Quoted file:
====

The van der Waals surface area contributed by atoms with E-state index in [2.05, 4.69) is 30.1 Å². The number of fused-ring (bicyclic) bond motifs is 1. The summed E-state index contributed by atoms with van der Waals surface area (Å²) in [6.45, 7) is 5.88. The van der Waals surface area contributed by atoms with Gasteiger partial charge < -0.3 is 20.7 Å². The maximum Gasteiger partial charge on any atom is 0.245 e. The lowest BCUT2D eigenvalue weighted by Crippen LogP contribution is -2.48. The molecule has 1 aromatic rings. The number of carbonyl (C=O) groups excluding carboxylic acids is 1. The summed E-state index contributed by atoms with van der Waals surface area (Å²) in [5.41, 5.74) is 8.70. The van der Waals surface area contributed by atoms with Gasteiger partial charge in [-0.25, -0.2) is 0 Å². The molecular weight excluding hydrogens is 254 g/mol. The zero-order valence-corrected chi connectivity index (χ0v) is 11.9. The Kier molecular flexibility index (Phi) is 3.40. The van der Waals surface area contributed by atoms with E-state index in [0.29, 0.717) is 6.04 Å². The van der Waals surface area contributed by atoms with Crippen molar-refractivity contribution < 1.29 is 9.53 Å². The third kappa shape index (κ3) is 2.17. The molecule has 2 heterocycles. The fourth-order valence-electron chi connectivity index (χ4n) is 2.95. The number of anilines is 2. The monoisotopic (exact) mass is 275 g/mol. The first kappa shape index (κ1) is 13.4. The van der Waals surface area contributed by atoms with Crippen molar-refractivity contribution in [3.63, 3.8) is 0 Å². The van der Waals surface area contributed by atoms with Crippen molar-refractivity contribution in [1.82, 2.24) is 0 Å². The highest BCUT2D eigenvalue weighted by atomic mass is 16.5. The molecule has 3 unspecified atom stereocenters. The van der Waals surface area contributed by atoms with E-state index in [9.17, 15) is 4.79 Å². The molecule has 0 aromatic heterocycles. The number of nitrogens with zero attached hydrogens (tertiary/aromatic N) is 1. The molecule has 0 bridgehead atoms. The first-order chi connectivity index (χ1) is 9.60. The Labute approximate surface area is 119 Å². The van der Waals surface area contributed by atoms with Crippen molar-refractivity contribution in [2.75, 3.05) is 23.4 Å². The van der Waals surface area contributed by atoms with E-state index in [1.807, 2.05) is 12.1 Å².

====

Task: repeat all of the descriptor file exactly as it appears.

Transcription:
The van der Waals surface area contributed by atoms with E-state index in [2.05, 4.69) is 30.1 Å². The number of fused-ring (bicyclic) bond motifs is 1. The summed E-state index contributed by atoms with van der Waals surface area (Å²) in [6.45, 7) is 5.88. The van der Waals surface area contributed by atoms with Gasteiger partial charge < -0.3 is 20.7 Å². The maximum Gasteiger partial charge on any atom is 0.245 e. The lowest BCUT2D eigenvalue weighted by Crippen LogP contribution is -2.48. The molecule has 1 aromatic rings. The number of carbonyl (C=O) groups excluding carboxylic acids is 1. The summed E-state index contributed by atoms with van der Waals surface area (Å²) in [5.41, 5.74) is 8.70. The van der Waals surface area contributed by atoms with Gasteiger partial charge in [-0.25, -0.2) is 0 Å². The molecular weight excluding hydrogens is 254 g/mol. The zero-order valence-corrected chi connectivity index (χ0v) is 11.9. The Kier molecular flexibility index (Phi) is 3.40. The van der Waals surface area contributed by atoms with E-state index in [0.29, 0.717) is 6.04 Å². The van der Waals surface area contributed by atoms with Crippen molar-refractivity contribution < 1.29 is 9.53 Å². The third kappa shape index (κ3) is 2.17. The molecule has 2 heterocycles. The fourth-order valence-electron chi connectivity index (χ4n) is 2.95. The number of anilines is 2. The monoisotopic (exact) mass is 275 g/mol. The first kappa shape index (κ1) is 13.4. The van der Waals surface area contributed by atoms with Crippen molar-refractivity contribution in [3.63, 3.8) is 0 Å². The van der Waals surface area contributed by atoms with Crippen molar-refractivity contribution in [1.82, 2.24) is 0 Å². The highest BCUT2D eigenvalue weighted by atomic mass is 16.5. The molecule has 3 unspecified atom stereocenters. The van der Waals surface area contributed by atoms with E-state index in [9.17, 15) is 4.79 Å². The molecule has 0 aromatic heterocycles. The number of nitrogens with zero attached hydrogens (tertiary/aromatic N) is 1. The molecule has 0 bridgehead atoms. The first-order chi connectivity index (χ1) is 9.60. The Labute approximate surface area is 119 Å². The van der Waals surface area contributed by atoms with Crippen molar-refractivity contribution in [2.75, 3.05) is 23.4 Å². The van der Waals surface area contributed by atoms with E-state index in [1.807, 2.05) is 12.1 Å².